The site looks to have about a 12-column grid layout. The feature area is a nice large changing image. In the HTML, there is a division for the main content, which then goes on to have an id for a slideshow. A slideshow is an excellent way of including more content without taking up more space. Below the feature image there are two more rows of much smaller images that are each their own slideshow as well. All the other pages featuring available items keep with the same layout. This can be seen in the image below.

Greeting Card page (left) and Wallpaper page (right)

Greeting Card page (left) and Wallpaper page (right)

Other pages, such as the About page, follow a different layout. These are more type-heavy with a few images. Each of these pages features a three-column structure, with the center column being the main feature with usually an image of a block of text at the top and followed by more text or supporting images. The Blog page also includes a video of the process of a project. These pages are pictured below.

About page (left) and the Blog page (right)

About page (left) and the Blog page (right)

The FAQ page is the most type heavy page of the entire site. The headers stay consistent with the rest of the page in using the light blue color found in the logo at the top, and making them a sans-serif font keeps them web-friendly as well as allowing the logo stand out and be memorable as the one bit of text that was completely stylized. The secondary headers are the same sans-serif font but bold and the same gray as the body text. The body text is very thin and I think that if the gray was to be any lighter there could be some readability issues. The CSS has the font set as Proxima Nova for all text on the site, the only variations are regular, semibold, and bold.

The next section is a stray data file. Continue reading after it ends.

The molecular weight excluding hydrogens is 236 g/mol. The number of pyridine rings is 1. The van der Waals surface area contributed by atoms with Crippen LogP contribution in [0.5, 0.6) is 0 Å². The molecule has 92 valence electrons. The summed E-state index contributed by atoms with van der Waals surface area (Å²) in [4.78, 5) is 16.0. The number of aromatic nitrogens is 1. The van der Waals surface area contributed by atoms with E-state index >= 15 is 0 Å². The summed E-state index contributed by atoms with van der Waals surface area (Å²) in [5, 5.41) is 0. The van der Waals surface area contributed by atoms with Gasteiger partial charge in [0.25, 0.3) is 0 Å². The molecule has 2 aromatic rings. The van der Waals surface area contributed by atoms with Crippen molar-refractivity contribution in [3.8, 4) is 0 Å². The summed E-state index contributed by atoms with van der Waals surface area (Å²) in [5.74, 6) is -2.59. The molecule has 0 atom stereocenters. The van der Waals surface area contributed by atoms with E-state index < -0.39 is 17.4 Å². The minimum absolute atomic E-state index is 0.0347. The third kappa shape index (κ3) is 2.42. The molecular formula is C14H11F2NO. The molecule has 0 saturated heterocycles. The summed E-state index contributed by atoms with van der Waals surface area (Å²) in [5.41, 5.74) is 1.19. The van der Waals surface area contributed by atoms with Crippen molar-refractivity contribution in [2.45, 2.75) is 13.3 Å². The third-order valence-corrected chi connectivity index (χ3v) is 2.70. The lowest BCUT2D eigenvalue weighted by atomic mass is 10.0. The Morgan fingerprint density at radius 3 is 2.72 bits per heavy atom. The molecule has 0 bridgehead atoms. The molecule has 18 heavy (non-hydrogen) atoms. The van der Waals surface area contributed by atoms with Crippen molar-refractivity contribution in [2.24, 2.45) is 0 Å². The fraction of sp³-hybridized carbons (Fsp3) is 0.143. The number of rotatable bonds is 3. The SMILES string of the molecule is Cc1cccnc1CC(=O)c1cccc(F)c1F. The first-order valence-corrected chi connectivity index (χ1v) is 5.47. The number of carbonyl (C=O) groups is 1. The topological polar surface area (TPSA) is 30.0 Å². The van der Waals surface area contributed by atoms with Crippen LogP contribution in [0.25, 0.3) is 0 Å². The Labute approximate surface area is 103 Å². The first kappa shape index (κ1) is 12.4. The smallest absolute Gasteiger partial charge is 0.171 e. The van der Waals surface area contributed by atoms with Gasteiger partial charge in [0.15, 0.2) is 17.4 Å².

Headers, sub-heads, and body copy.

Headers, sub-heads, and body copy.

Navigation

I think one reason I enjoy the site so much is the white background with the minimal headers and a light gray type for the body text. Nothing heavy. (This seems to reflect the personality of the creator, all these sayings about life that can teach us something about the tough times but taking a light-hearted approach with Moody’s designs). The markup for the navigation and sub-navigation is simply two separate unordered lists inside two different ids, followed with basic styling in CSS.  They both are floated to the right with a clear for both on the sub-navigation, so that the main navigation will float right but above the sub-navigation. This navigation is pictured below.

Nav and sub-nav for 55 Hi's.

Nav and sub-nav for 55 Hi’s.

On the interior pages, there is more side-bar navigation. There are links to the left of the text that allow the user to skip to other sections of text further down the page (pictured below), as well as on other pages there are links to the websites of the artists Moody has collaborated with. This column is in its own class but is broken up into various components, such as the header, navigation categories, and an unordered list, for the CSS. This is also pictured below.

Navigation floated left of the content.

Navigation floated left of the content.

CSS for the side-bar navigation.

CSS for the side-bar navigation.

Footer

The footer features a section where the user can sign up to receive a newsletter, and the rest is just a repeat of the navigation and sub-navigation from the top of the page. There are also links to Facebook and Twitter as well. It is divided into five columns, each its own id in the HTML, pictured below.

HTML for the footer.

HTML for the footer.